A couple of days ago, I published an article about some videos showing what Tesla Full Self-Driving (beta) can do and cannot do so well at this stage of its development. The videos were from a great YouTuber located up in Michigan who goes by the stage name “DirtyTesla.” A fellow Floridian, Chuck Cook, is also an early user and tester of the cutting-edge Full Self-Driving suite who is sharing a lot of content on YouTube showing how FSD is doing in different situations. Below are several of the most interesting highlights, imho.
Yield Sign in Awkward Spot
In the video below, there’s a “Yield” sign in a median between two one-way roads. A pedestrian is crossing and the car does indeed yield before crossing either lane and wait to proceed until a pedestrian has crossed the road.
I have wondered how it would handle speed bumps. In the short video below, Chuck shows that his Tesla Model 3 slows down to 15 mph right before each speed bump and gracefully goes over it.
These speed bumps are the large but sort of low/flat ones. I’m curious if it uses the same logic for taller, bumpier ones.
Lane Centering with Unmarked On-Street Parking
One current issue that is probably technically correct but is not at all what a normal human would do unless they were on drugs or something concerns roads with on-street parking that is not clearly marked. As you can see in the video below, every time there’s a decent gap without any cars parked on the side, Chuck’s Tesla goes toward the right. Then, as it approaches more parked cars, it goes back toward the center. This results in it driving along the road sort of like a snake.
In one extreme case, it actually stops behind a parked car, seemingly thinking its not parked, just stopped at a stop sign or red light or something. It does seem to figure it out without too much delay, but Chuck was a little freaked out about it by then and disengaged Autopilot as it started to re-enter the road.
In sections of the road where there’s a white line showing the on-street parking’s boundary, the car does great and just sticks in the middle of the road. Without that, though, it is constantly adjusting to find the edge of the driving path.
Unprotected Left Turns
In the following video, the car needs to get across divided highways to make left turns. This is one of the harder situations for a driver or a self-driving car, and it’s actually one of the challenges that I’d think FSD would have some serious trouble with at this point. Chuck’s Tesla Model 3 nails it both times. It’s really impressive to see the system already handling this type of situation well. It also appears to have great vision down the road in both directions, which is critical to making such turns effectively.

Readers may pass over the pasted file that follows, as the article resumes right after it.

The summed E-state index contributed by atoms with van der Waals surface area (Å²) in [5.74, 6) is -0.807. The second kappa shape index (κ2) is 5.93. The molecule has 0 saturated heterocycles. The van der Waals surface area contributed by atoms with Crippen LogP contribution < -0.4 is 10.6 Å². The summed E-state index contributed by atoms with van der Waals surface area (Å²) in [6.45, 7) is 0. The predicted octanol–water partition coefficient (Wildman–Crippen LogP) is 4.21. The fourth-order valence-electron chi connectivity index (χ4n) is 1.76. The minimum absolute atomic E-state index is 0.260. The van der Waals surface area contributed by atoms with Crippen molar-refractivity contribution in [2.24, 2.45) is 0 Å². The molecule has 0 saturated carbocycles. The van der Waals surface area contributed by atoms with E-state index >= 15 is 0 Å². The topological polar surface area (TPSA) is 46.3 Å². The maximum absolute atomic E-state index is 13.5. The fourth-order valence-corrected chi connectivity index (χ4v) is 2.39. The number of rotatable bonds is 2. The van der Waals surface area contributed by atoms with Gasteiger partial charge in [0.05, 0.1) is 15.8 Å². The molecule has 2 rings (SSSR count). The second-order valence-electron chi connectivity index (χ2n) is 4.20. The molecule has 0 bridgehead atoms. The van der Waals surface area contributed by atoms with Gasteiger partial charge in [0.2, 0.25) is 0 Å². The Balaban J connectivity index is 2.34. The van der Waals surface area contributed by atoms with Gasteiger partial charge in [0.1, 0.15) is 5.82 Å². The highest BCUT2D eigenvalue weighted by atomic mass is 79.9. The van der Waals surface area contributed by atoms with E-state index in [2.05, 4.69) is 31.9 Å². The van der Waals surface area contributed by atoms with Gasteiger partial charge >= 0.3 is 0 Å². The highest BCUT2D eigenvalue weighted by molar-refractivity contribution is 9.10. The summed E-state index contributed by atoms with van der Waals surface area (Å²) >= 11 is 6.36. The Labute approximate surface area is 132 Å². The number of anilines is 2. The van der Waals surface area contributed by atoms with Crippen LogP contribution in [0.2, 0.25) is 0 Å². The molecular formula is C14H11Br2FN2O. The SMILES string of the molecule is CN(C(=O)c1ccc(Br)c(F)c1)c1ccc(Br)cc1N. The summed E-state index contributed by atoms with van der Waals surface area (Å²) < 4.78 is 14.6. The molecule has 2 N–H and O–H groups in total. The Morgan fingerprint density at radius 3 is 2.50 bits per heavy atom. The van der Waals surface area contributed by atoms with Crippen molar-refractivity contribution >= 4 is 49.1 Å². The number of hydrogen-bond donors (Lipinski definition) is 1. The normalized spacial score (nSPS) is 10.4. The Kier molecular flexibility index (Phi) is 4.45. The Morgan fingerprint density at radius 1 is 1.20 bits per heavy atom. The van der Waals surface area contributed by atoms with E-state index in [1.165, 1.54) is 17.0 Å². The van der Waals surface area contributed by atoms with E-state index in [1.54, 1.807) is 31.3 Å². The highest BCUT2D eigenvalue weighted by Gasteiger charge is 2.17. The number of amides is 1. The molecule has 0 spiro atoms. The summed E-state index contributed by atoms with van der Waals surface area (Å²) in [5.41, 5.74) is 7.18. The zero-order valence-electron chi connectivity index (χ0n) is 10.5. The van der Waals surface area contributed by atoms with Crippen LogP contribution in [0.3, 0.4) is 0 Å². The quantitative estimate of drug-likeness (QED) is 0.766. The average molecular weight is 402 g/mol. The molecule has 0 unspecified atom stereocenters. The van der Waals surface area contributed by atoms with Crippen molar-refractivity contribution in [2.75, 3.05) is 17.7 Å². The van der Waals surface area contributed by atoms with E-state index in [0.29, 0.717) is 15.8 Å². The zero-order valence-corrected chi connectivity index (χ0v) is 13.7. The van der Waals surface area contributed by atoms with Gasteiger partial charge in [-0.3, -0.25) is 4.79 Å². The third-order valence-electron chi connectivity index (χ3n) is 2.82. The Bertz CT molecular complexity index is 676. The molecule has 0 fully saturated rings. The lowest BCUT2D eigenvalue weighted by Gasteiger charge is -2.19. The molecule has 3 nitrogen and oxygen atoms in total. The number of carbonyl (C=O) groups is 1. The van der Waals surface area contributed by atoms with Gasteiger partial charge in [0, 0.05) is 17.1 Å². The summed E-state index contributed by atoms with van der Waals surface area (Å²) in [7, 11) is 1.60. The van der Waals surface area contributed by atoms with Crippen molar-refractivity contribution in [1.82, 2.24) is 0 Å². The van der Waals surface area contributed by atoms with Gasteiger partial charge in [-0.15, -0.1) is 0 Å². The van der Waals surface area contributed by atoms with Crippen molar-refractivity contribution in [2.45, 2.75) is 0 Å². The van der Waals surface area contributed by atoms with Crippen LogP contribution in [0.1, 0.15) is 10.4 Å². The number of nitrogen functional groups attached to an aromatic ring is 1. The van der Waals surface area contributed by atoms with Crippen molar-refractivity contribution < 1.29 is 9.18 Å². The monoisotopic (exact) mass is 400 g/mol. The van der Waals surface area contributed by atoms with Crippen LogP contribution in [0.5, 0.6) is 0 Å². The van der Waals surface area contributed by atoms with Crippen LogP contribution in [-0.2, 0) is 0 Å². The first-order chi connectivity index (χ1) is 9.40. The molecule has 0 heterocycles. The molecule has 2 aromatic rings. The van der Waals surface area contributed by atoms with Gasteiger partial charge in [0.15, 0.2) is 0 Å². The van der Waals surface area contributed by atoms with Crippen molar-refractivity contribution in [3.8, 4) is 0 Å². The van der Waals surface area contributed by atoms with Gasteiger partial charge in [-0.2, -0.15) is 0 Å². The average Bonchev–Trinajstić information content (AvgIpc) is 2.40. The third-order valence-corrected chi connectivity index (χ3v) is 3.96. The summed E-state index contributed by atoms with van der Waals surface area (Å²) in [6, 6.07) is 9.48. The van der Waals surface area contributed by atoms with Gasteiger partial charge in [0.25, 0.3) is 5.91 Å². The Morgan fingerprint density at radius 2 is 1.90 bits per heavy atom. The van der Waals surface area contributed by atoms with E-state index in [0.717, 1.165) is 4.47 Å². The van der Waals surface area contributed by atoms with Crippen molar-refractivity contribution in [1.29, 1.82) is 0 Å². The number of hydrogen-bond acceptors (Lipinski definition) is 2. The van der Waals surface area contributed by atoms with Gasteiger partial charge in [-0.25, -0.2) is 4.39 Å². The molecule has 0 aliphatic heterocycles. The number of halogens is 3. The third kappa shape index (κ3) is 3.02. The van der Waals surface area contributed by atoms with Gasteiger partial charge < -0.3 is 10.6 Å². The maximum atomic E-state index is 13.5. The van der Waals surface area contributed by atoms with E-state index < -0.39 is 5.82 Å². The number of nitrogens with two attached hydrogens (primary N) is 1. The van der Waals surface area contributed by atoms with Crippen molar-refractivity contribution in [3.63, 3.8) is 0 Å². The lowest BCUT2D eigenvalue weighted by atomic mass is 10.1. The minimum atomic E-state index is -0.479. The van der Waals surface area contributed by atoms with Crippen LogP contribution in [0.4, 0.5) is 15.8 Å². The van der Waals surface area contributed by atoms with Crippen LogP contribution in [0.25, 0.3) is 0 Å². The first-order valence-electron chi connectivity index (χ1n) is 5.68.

Cyclists in Construction Area
In another rather impressive situation, the car is going through a construction area in which lanes are blocked off and it is approaching a couple of bikers. The Tesla appears to handle the situation well. However, we don’t get a full test of how it would do because Chuck puts his foot on the accelerator “a smidge” in order to make sure to go around them without much delay. I assume the car would do the same just a little more slowly.
What Tesla FSD Does When There’s No Destination
Update: Elon Musk shared the following with CleanTechnica on this matter:
“It should default to taking you to what’s on your calendar, to home or to work depending on context.“
This is one of the most interesting, hilarious, and surprising ones. I assumed, and I think most others did as well, that Full Self-Driving would not activate without a destination in the Tesla navigation system. After all, where would it drive if it didn’t know where to go? I was wrong.
Chuck says that he emailed Tesla about this, and he recalled their response being, “That’s the existential question — ‘where are you going when you have no destination?'” More practically, “the best predicted path” is the path they said it’s going on. It’s unclear what exactly that means. It could be best predicted based on Chuck’s driving history (I assume that’s the case), or it could be a likely path based on street types, common travel in the area, or something else. At a couple of stop signs, Chuck even put the blinker on to turn in the opposite direction of the car’s decided route, but the car ignored that and kept going where it wanted to go! Similarly, he put on the blinker once when the car wanted to go straight, and the car went straight. It’s surprising the car’s undesignated but certain route overrides the signals the driver put in, but that’s the deal right now.
I’m not going to lie — after discovering this neat aspect of the current FSD system, I’d love to sit in the car for hours discovering where it wants to take me! How mysterious and fun that would be! Perhaps I will get FSD beta access this week and be able to try that out.
More, More, More
Chuck has a bunch of other videos on his YouTube channel. Check them out if you are thirsty for me. A video Chuck published yesterday involved a lot of pedestrian testing. (Don’t tell the pedestrians!) I don’t see much there that is surprising. Chuck thinks the car doesn’t slow down quite enough when passing pedestrians. I would tend to think so as well. However, one thing we are perhaps not accounting for is that the car has super vision and super fast reflexes. So, perhaps it feels confident enough to pass them at a quicker pace that Chuck or I would. Also, the system must need to handle all types of situations with similar logic, and there are many cases where passing pedestrians too slowly would be odd and perhaps even dangerous if other cars weren’t prepared for the sluggish passing.
And Chuck’s latest video is a nearly 20 minute video focused on parking lots. Want to know how well it can handle parking lots at this point? Check out this video:
Stay tuned for more!
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